Bill Bratton, who is famous for using Broken Windows Theory in his policing of New York and Los Angeles, was defended by Cameron when he was pushing for the recently reformed legislation which now allows foreign nationals to become a police commissioner. Whether Bratton makes it to Britain or not, the state has made it clear the direction it intends to take criminalisation.
A Place To Be
More than anything, public spaces are places for us to be. They are spaces in which we learn about the world and each other, places for us to rest or unwind, or escape the difficulties of home life. They have historically been places of learning, such as Speakers’ Corner in Hyde Park, where socialists, black nationalists, feminists and other dissident voices spoke truth, to both power and the people. But these spaces are increasingly privatised, monitored and policed.
Places of worship, particularly mosques, are being heavily policed. Regarded by many in the community as a place of sanctuary for those in need, and a space where debate and community discussion can flourish, they are branded as the new ‘enemies within’. Rather than such places of discussion being the bedrock of a free society, they are presented to us as a threat to it. While the British Parliament discusses the bombing of Libya, and the arming of factions in the Syrian conflict, it is never branded a threat to democratic freedom. Yet, the multitude of opinions and voices which speak in mosques up-and-down the country are being closely monitored by the British state, with those suspected receiving harsh penalties, regardless of the lack of concrete evidence or their right to due process.
In other parts of our communities, community centres, youth clubs and libraries, long-standing meeting places for social, political, intellectual and artistic exchange, are being under-resourced, or closed. While over £70 billion is owed to the British treasury in unpaid corporation tax, and billions more have bailed out powerful banks, the infrastructure which holds together the political freedoms of Britain’s most deprived communities is paying the ultimate price. Yet the outside is also a public space under threat. CCTV, stop and account, stop and search, ASBOs and dispersal orders are just some of the ways the state is making the outside a public space which is only accessible to those it permits worthy –the homeless, the young, the poor, migrants and ethnically minoritised communities are at best suspects, and at worst, criminalised on the spot.
Artistic and Political Expression
Free society is now defined by free enterprise – the freedom for corporations to advertise on every blank space in the city – our public transport systems, roads, and now even schools are encouraged to attract sponsorship. Artistic expression in equivalent spaces is not considered part of the freedom that corporations enjoy, but a criminalised form of vandalism. It is not widely known that the British police direct substantial resources towards stakeouts, monitoring and delivering harsh custodial sentences to the young people engaged in this art-form. While graffiti is one of the foundations of hip-hop culture, now a global phenomenon, and a form of political expression recognised the world over, it is used by the state to criminalise disproportionately poor, young people, continuing to fill Britain’s prisons with non-violent offenders.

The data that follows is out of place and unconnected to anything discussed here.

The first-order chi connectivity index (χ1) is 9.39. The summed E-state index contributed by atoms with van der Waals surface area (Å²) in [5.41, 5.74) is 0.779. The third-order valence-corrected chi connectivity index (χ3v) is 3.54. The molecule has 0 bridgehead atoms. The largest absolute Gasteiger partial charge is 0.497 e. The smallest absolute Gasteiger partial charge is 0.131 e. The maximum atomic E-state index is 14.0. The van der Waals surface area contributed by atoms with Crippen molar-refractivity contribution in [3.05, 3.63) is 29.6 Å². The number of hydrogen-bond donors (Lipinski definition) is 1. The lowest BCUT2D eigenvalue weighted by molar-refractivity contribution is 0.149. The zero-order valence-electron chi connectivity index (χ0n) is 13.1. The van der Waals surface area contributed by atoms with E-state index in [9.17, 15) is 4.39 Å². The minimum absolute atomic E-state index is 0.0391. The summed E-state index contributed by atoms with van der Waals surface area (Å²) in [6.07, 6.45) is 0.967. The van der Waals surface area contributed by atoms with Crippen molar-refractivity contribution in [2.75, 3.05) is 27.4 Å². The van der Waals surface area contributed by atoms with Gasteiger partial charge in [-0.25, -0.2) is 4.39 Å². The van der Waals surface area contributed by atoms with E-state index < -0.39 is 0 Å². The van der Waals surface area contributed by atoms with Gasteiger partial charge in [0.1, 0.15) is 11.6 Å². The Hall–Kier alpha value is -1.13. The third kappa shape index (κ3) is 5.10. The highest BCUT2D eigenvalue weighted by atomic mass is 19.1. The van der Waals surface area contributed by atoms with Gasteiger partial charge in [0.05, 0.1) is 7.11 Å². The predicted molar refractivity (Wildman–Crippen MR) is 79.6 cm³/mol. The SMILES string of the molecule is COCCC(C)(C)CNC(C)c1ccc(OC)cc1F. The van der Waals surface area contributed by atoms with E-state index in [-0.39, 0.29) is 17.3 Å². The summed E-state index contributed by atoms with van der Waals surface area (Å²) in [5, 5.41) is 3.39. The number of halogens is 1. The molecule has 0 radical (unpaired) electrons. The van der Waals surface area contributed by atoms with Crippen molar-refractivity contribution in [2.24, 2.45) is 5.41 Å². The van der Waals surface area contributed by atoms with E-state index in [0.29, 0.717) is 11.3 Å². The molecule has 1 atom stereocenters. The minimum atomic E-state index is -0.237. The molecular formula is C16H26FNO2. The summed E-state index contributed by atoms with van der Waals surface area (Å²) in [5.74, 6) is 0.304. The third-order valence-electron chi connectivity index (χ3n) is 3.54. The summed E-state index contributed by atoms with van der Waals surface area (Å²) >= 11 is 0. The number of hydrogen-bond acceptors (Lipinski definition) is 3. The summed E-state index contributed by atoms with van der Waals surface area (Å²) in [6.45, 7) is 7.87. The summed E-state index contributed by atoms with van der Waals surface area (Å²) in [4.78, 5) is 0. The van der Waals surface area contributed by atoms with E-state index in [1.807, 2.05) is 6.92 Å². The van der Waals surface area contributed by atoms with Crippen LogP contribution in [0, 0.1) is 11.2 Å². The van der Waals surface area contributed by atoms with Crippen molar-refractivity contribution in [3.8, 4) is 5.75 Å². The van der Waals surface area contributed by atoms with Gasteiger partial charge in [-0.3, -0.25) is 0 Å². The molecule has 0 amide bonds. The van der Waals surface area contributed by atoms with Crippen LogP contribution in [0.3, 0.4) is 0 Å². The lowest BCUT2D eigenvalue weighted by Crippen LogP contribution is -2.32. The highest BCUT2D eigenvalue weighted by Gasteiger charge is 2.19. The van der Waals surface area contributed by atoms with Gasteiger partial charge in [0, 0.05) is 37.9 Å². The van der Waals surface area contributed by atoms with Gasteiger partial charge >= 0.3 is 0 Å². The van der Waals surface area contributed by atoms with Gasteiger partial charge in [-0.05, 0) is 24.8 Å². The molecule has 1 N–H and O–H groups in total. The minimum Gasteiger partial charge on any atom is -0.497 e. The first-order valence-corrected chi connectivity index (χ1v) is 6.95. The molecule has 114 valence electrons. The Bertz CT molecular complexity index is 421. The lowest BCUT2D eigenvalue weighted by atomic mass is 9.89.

The myriad of policies, practices, laws and powers being made available to the police and other security personnel makes resistance to the erosion of our freedoms increasingly difficult. Attempts to peaceful occupy Westfield Shopping Centre in December 2013 led to 76 arrests, where even visibly marked legal observers were arrested for alleged violent disorder. The banning of protest in Parliament Square has been widely condemned by civil liberties groups, and the ‘kettling’ of protest by police, in order to make protest an uncomfortable, violent and sometimes traumatic experience, now appears routine. Public events have historically been important sites of protest, and this has not gone unnoticed by the British state. During the Olympics, dispersal orders, and the banning of what were perceived to be t-shirts displaying political slogans, were banned in a sinister and totalitarian fashion. Even verbal challenges to unlawful Stop and Searches can be interpreted by officers as “common assault” or a “civil disturbance”.
Getting out there, and finding out why and how young people are creating social, political and artistic expression – reclaiming public space today – is vital. The erosion of the freedom of assembly and freedom of expression has been shifted from the political public sphere to the profit-making private sphere. Rebuilding the community institutions which keep the most marginalised afloat in post-crisis Britain is broadly supported among progressive groups. But those that have been criminalised through newly invented powers also deserve our solidarity. While criminalisation is reserved for the poor, undocumented and racially minoritised, a radical critique of state power is both necessary and urgent. Making public spaces public and pushing state violence and corporate interests away from democratic spaces must encompass the most marginalised among us. The research which will follow this brief outline intends to express both problems in more detail, while vividly expressing the possible solutions in a clear, creative and participatory manner.
 
Watch this space.